I’ve been sitting for several minutes staring at the blank, white screen in front of me, that familiar band of tightness in my gut. All the regular excuses and worries come out to play.
“No one is going to read this anyway.”“Who will ever find your blog?”“There are other writers doing this already … and doing it better.”“Who are you to think that you can do this?”
Ah, that last one is a sure sign that I’m on the right path. When my incredulous inner critic asks “who are you to …” or “who do you think you are?” then I can be certain I’m doing the right work.That doesn’t make it easier, necessarily. In fact, it usually makes it harder.
Doing the “right work,” is very often doing the hard work. The work that your soul craves, the work that Spirit asks of you. It’s easier to do the other work—that work that feels good and logical and makes sense (and maybe money) and doesn’t require a lot of your guts on display.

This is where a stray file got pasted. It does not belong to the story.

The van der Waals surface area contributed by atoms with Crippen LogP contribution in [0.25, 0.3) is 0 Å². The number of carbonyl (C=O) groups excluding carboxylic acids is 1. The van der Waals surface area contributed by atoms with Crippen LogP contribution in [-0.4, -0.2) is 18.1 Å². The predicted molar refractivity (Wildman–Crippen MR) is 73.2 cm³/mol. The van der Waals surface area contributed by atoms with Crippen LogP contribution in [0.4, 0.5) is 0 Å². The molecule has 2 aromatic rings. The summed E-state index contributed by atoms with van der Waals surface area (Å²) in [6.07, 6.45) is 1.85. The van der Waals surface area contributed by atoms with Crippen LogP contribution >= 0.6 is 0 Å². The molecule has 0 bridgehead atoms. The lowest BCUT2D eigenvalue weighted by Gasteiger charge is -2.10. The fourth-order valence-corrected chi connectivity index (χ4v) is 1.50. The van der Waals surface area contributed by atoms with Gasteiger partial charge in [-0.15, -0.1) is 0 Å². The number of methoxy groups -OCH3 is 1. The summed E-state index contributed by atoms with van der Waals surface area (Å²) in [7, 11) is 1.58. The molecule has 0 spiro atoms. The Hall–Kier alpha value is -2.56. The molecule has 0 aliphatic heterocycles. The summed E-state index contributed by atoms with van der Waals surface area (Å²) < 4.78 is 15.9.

But this is the work that won’t leave me alone. It dogs my steps and inspires me, despite my efforts to remain immune to it. It calls me in the middle of the night when I’m tossing and turning. It comes with frustration and fear and lots and lots of self-doubt.
I want to do the other work. The work that stays on the surface of things, that is logical and teachable and can be backed up by hard facts and experts and sometimes even science. But this is not that type of work.
Instead, this requires an adventurer’s heart, a child’s belief system and the ability to delve deeply below the surface of life and into its core. It’s messy (and I don’t really like messy) and complicated and beautiful all in one.